Targeted sanctions as a new political discourse in Zimbabwe: a transition or obstacle to democracy from 2000-2013.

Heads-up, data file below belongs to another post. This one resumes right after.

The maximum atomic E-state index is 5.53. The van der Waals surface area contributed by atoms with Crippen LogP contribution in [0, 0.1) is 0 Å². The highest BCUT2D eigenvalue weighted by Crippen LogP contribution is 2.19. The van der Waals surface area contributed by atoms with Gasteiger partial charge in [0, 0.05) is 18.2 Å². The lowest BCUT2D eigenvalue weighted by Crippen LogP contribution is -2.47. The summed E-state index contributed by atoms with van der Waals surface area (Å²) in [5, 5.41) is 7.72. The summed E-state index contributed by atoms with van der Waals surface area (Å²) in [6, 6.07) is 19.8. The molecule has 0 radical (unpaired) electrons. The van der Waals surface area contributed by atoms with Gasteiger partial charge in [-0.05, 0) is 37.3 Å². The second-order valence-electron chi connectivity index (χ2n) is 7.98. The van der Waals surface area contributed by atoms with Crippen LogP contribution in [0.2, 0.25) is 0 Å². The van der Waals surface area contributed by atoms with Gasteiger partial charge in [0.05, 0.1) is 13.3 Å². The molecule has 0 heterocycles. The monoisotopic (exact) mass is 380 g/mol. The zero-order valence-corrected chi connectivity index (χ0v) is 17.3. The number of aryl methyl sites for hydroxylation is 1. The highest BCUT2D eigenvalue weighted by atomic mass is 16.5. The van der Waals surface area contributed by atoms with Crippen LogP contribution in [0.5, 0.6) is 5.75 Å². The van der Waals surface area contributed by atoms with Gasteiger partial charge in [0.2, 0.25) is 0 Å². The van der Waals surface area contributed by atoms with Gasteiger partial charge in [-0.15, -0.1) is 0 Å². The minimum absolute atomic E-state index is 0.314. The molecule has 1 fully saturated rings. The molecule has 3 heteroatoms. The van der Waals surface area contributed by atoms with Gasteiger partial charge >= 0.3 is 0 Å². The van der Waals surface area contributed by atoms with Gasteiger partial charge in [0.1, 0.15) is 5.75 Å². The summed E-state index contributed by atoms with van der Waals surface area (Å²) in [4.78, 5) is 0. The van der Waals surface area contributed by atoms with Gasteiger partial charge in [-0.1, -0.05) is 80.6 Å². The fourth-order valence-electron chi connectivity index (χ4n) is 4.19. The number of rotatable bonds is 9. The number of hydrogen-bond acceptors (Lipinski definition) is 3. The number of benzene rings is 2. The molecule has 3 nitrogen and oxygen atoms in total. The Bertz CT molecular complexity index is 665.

The main aim of the research was to critically analyse the potential impact of targeted sanctions in promoting or impeding democracy in Zimbabwe. The research was centred around the conflicting views on the use of targeted sanctions as a tool in coercing and dissuading the target governments pursuing retrogressive policies deemed undemocratic. The use of targeted sanctions is a fairly new discourse in international relations and the efficacy of which is highly debatable. Due to the failure to recognise and promote human rights and its covenants on economic, social and cultural rights, Zimbabwe has been under targeted sanctions for over a decade. Disputed elections, the chaotic land reform program, and poor monetary policies compounded the problem. To understand democracy and sanctions, two theories were used, namely; the substantive approach to the theory of democracy and the institutional theory of sanctions. In order to achieve the objectives of the study, a triangulation was used where both qualitative and quantitative research designs were used. In depth interviews were conducted with key informants who were conveniently selected. Questionnaires were self-administered in order to achieve a high return rate. The researcher made use of thematic data analysis by examining themes and patterns emerging from the data. Furthermore, secondary data in the form of historical statistical data, journals, newspaper articles and government reports were used to complement the study. In total 85 usable questionnaires were returned, and eight interviews were successfully conducted. The empirical evidence shows that generally, there is a negative perception with regards to controversial laws passed by the government in 2002 and 2004 respectively. Interviewees differed in their perceptions with regards to ZANU PF’s repressive laws. However, there was consensus on the partial success of sanctions in aiding democracy in Zimbabwe. Suggestions are that, sanctions fuelled the party’s quest for power and domination which had a negative domino effect on the economy and ultimately on the ordinary people. Ironically, the Government of National Unity formed in 2009 assisted in reversing some of the stringent policies, measures and laws passed by the Government in response to the sanctions. The study concludes that the use of sanctions as a protest action on undemocratic regimes should consider the country’s socio-political factors. Considering the above issues, for the country to be re-integrated into the international community, there is need to mend its diplomatic course for the sake of its citizens and transition to a more viable democratic system. This would aid in forging an appropriate sanction package without harming ordinary citizens both economically and socially.
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